And I think what happens in a lot of relationships is people get upset and they don’t talk about it. I was upset when my wife told me that she doesn’t need me there anymore, that she doesn’t need me to do the things that normal husbands do because she’s had to learn to do them on her own because I’m never home. Hearing that was like a punch in the gut. But she’s right. I know that she’s right. And I had a choice, I could’ve gotten mad and upset and thrown my hands up and said, “Fine, find somebody that will help you do those things.” I could have thrown myself a pity party and said something silly like, “What am I supposed to do? I work all the time.” But I didn’t. I listened to her and it hurt and it stung and it still stings because she’s right. She doesn’t need me but she does WANT me to be there, she wants me to be there and to participate. She’s committed and dedicated as am I to our relationship and whatever happens, come hell or high water, we will figure this thing out together. I’m lucky in that aspect; I’m blessed to have her.
Over the years we’ve watched several relationships around us crumble and yet here we are and that has nothing to do with me. It has everything to do with her and her patience and her dedication and her understanding.
Look, being a correctional officer is tough, it’s very mentally and emotionally taxing, but being the spouse of a correctional officer is even tougher.
I sometimes tease my wife because she doesn’t read my articles but the other day I asked her why. I asked her and she said that she doesn’t read them because she is already worried about me, she is already nervous and anxious, and she said that if she read my articles and saw my feelings in print, it would be too much. She told me that she couldn’t shoulder that weight and it made me think.
And it’s crazy because this conversation made me realize that in the past when I’d get into my routine, when I’d be putting on my boots and my belt and my badge, preparing myself emotionally and mentally for the day, I never once thought about her and the fact that every time I leave the house she worries about me. Looking back, I guess I never thought about it because I couldn’t afford to think about it. (I will think about it now though.)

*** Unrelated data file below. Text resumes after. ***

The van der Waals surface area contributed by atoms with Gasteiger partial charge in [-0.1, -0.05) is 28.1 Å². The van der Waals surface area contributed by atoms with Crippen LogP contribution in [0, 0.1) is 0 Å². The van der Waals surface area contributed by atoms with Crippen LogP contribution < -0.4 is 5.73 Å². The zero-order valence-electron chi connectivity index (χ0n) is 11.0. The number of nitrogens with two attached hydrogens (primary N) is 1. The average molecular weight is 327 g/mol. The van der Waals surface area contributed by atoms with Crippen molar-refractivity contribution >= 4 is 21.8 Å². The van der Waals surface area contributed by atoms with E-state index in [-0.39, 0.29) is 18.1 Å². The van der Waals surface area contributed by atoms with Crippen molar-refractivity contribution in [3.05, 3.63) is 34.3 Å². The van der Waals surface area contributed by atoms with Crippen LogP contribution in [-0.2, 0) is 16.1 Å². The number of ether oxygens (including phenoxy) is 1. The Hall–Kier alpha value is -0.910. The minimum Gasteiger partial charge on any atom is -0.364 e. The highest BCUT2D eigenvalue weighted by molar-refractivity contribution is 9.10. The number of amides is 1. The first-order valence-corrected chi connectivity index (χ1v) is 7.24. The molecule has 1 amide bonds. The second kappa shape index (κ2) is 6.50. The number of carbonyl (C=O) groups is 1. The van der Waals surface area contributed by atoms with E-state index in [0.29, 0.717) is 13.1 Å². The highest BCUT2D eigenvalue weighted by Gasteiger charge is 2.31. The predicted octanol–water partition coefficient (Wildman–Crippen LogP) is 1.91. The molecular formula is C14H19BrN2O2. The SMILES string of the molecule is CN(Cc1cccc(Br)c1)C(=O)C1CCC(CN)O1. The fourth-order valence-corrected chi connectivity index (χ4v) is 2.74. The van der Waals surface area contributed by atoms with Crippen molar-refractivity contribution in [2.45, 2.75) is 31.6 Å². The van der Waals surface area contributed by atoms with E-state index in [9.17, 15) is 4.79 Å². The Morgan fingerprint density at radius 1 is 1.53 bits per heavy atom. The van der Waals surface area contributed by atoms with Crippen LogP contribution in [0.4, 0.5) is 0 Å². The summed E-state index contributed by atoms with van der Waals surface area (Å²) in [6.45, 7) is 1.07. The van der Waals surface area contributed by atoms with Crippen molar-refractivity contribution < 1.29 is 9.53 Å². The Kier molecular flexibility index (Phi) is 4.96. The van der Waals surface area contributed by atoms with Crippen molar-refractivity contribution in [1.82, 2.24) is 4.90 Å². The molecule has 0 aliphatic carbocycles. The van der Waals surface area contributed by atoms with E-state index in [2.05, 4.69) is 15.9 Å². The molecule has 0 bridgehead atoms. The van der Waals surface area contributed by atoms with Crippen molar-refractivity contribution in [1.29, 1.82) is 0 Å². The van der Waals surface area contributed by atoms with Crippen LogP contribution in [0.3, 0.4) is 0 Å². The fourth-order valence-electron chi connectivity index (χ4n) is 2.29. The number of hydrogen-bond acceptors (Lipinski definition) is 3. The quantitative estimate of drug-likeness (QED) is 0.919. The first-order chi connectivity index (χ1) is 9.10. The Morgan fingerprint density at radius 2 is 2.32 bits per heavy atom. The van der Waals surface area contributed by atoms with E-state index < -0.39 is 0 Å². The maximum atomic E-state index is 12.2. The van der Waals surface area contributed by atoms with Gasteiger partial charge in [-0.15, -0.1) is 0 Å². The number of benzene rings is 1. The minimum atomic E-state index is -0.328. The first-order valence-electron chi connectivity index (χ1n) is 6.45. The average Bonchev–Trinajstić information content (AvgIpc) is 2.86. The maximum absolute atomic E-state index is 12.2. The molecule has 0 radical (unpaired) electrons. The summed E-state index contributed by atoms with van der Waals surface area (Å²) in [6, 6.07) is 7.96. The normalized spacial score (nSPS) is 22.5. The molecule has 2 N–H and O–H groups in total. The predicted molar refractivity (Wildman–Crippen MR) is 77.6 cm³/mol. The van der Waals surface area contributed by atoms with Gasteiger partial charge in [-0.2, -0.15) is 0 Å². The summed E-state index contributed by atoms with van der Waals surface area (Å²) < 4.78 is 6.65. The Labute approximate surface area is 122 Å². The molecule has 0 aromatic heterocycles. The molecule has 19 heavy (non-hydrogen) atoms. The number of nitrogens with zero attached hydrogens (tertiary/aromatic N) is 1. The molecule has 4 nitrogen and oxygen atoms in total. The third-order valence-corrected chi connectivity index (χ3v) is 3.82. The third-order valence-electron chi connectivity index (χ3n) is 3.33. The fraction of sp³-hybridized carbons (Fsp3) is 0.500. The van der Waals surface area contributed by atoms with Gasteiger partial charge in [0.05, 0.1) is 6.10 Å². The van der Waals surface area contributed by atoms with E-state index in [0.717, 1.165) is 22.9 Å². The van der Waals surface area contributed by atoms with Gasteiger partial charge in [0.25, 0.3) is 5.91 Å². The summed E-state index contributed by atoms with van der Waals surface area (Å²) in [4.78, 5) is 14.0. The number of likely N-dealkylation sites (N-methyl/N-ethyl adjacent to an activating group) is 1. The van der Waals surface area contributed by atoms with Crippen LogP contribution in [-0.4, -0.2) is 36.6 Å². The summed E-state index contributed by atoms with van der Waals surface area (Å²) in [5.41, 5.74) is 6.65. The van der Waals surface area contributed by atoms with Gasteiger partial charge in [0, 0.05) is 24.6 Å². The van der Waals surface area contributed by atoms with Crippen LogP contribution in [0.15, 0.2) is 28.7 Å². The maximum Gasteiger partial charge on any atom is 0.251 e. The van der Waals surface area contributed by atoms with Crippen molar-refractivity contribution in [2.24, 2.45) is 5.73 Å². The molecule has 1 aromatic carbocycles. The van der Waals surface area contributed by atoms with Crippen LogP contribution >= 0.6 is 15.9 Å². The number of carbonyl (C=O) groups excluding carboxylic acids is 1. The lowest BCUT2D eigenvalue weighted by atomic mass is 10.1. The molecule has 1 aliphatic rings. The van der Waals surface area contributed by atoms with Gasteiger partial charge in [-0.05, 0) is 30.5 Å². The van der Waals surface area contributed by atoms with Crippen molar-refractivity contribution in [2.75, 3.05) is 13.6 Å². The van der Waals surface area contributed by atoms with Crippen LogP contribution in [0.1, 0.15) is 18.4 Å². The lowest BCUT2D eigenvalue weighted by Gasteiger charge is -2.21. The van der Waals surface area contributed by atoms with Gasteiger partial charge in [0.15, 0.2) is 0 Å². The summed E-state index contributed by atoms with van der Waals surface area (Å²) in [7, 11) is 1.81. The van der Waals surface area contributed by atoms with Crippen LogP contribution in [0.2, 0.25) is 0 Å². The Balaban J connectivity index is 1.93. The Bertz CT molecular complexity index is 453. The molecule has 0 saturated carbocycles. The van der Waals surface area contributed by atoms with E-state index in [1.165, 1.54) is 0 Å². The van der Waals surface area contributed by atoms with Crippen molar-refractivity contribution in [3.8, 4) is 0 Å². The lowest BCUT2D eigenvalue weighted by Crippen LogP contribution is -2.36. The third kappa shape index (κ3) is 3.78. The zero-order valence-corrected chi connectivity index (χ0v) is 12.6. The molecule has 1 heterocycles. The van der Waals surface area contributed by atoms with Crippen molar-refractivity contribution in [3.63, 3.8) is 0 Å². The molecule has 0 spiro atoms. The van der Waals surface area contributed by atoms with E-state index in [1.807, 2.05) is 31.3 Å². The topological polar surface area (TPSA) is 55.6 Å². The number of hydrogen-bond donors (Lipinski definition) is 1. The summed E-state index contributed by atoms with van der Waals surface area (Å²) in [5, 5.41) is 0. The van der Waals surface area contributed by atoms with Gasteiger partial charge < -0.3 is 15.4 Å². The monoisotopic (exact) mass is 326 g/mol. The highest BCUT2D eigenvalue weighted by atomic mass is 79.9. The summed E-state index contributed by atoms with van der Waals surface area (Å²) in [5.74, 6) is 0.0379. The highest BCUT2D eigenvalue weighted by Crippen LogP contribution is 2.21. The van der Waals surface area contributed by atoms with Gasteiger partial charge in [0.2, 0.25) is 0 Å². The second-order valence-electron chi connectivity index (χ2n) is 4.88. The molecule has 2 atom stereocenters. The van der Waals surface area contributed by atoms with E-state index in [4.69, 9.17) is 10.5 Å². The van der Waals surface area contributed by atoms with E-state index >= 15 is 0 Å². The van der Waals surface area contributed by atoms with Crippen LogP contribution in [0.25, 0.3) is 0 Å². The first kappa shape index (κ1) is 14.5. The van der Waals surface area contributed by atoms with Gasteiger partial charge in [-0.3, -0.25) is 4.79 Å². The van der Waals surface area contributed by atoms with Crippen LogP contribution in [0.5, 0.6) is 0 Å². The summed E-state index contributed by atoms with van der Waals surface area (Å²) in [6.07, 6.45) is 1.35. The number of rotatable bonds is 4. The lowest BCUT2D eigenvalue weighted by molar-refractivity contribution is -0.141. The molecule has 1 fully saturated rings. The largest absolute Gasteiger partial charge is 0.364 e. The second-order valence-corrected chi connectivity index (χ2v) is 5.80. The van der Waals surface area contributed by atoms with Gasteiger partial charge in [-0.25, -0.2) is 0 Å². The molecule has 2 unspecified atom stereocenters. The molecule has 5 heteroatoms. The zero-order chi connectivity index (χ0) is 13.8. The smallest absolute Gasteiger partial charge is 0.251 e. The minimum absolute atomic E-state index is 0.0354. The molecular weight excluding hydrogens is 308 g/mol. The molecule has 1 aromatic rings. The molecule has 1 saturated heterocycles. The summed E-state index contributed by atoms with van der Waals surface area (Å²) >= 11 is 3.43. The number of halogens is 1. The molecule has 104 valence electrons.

So, this week, I want you to take a minute, and I want you to talk to your spouse or your partner or your significant other and I want you to give them a great big hug and tell them that you appreciate their love and their support and that if it wasn’t for them you would’ve given up a long time ago.
Hug them and tell them that you love them and that they are your hero.
This article has been reprinted with permission from the August 2019 Issue of Correctional Oasis, a monthly e-publication of "Desert Waters Correctional Outreach".
Corporal William Young has worked as a Correctional Officer in the state of Nebraska since March of 2005. He has worked throughout his facility in various areas ranging from Sanitation to Segregation and is currently assigned to Community Corrections. Corporal Young is a member of the Crisis Intervention Team and the Crisis Negotiation Team. He is a certified Emergency Preparedness (LETRA) instructor and also teaches Motivational Interviewing and the award winning course “From Corrections Fatigue to Fulfillment” (CF2F).
If you have any questions, comments, or feedback that you would like to share, please contact William at Justcorrections@gmail.com or www.facebook.com/wllmyoung/.
The agency for which he works is not in any way responsible for the content or accuracy of this material, and the views are those of the author and not necessarily those of the agency.